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PS A L T E R,
PS A L MS OF D AV ID,
LESSED is the man that hath not walked in the
counsel of the ungodly, nor stood in the way of B
finners: and hath not fat in the feat of the scornful.
2 But his delight is in the law of the Lord: and
in his law will he exercife himfelf day and night. 3. * And he shall be like a tree planted by the water-fide: that will bring forth his fruit in due feason.
4 His leaf also shall not wither: and look, whatsoever he doeth, it shall prosper.
5 As for the ungodly, it is not fo with them: but they are like the chaff which the wind scattereth away from the face of the earth.
$ This Psalm is like a recommendatory Preface to the alluded to was probably the Palm; because it natuwhole following colle&tion : and describes the conduct rally flourishes moft near Water, and is an Evergreen: and happiness of the Righteous, and the misery of the and is a proper emblem of a good Man, who is conWicked. The condition of the former is reprefented tinually watered by the Streams of the divine favour by a flourishing fruitful Tree; of the latter by Cheff and who flourishes equally amidk the wintry scenes of which as it is unprofitable in itfelf, so it is easily Adversity, and the Summer-suns of Prosperity ; because dispersed by the Winds.
God maketh all Things work together for good, to them And be ball be like a Tre, &C. The Tree here that love him. See Plálm xeü. i z.
6 Therefore the ungodly shall not be able to stand in the judge ment; neither the sinners in the congregation of the righteous. 7 #But the Lord knoweth the way of the righteous: and the of the ungodly shall perish.
|| Psalm 2. Quare fremuerunt gentes? HY do the heathen so furiously rage together: and why do
the people imagine a vain thing? 2 The kings of the earth stand up, and the rulers take counsel together: against the Lord, and against his Anointed.
3 Let us break their bonds asunder: and cast away their cords
4 He that dwelleth in heaven shall laugh them to scorn: the Lord shall have them in derision.
5 Then shall he speak unto them in his wrath: and vex them in his sore displeasure.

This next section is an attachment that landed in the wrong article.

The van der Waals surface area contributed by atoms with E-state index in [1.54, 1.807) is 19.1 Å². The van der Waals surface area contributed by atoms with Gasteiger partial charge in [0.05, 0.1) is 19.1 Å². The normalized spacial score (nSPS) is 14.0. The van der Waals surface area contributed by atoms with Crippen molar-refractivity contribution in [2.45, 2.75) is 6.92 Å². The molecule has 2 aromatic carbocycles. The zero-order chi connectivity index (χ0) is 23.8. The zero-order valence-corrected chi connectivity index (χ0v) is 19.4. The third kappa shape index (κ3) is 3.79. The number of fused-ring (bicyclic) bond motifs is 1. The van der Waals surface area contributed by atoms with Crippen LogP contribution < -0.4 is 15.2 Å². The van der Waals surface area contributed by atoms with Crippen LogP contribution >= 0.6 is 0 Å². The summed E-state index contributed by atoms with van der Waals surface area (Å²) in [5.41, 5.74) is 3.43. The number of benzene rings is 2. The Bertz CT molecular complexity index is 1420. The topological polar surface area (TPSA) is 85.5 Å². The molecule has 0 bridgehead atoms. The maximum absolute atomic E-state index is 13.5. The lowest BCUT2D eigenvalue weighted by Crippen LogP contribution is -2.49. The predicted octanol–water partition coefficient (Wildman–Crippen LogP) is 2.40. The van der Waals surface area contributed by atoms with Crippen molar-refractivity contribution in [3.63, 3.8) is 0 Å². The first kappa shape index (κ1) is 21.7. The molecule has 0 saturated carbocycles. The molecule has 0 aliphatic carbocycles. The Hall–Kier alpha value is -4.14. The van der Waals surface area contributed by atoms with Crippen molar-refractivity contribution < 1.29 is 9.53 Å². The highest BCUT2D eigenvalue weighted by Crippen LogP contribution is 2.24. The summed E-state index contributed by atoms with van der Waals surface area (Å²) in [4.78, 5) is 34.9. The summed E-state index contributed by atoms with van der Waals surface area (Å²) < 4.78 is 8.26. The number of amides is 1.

6 Yet have I set my King: upon my holy hill of Sion.
7 I will preach the law, whereof the Lord hath said unto me: Thou art my Son, this day have I begotten thee.
8 Desire of me, and I shall give thee the heathen for thine inheritance: and the utmost parts of the earth for thy possession.
9 Thou shalt bruise them with a rod of iron: and break them in pieces like a potters vessel.
10 Be wise now therefore, Oye kings: be learned, ye that are judges of the earth.
11 Serve the Lord in fear: and rejoice unto him with reverence.
12 + Kiss the Son, left he be angry, and so ye perilh from the right way: if his wrath be kindled (yea, but a little) blessed are all they that put their trust in him.
§ Psalm 3. Domine, quid multiplicati? . ORD, how are they increased that trouble me: many are
they that rise against me. # But she Lord knowith the way, &c. i. e. he ap- celebration of David's victory over his Fuemies, and
safe establishment upon the Throne of Judah: yet it Though this Psalm may primarily be a triumphant is plainly prophetical likewise and relates to the King
proves, favours, or is pleased with it.
2 Many one there be that say of my soul: There is no help for him in his God.
3 But thou, O Lord, art my defender: thou art my worship, and the lifter up
of my head. 4 I did call upon the Lord with my voice: and he heard me out of his holy hill.
5 I laid me down and slept, and rofe up again: for the Lord suftained me.
6 I will not be afraid for ten thousands of the people: that have set themselves against me round about.
.7 Up, Lord, and help me, O my God: # for thou smitest all mine enemies upon the cheek-bane; thou hast broken the teeth of the ungodly.
8 Salvation belongeth unto the Lord: and thy blessing is upon thy people.
|| Pfalm 4. Cum invocarem. EAR me when I call, O God of my righteousnefs : thou
haft set me at liberty when I was in trouble ; have upon me, and hearken unto my prayer.
2 Oye sons of men, how long will ye blaspheme mine honour : and have such pleasure in vanity, and seek after leasing?
3 Know this also, that the Lord hath chosen to himfeff the man that is godly: when I call upon the Lord, he will hear me. dom of the Messiah, which it was hereby foretold, deliver us from them, when he sees it best for us. should, in spite of all its Enemies, prevail through the | For thou. smiteft all mine Enemies upon the Cheet.
borie. This is a metaphorical expression signifying Kiss the Son left be be angry, &c. As a Kids a- that God had utterly destroyed the power of his Enemong the Eastern People from a Subject to a Supe- mies, viz. of Saul, his descendents and followers. rior was considered as a token of homage and reve. Upon this the Royal Prophet builds his hopes of future rence ; fo this paffage, as it relates to Chriflians, is deliverance. an Exhortation to pay a due obedience to the Doctrine. This Praln seems to be a further invocation of of Christ,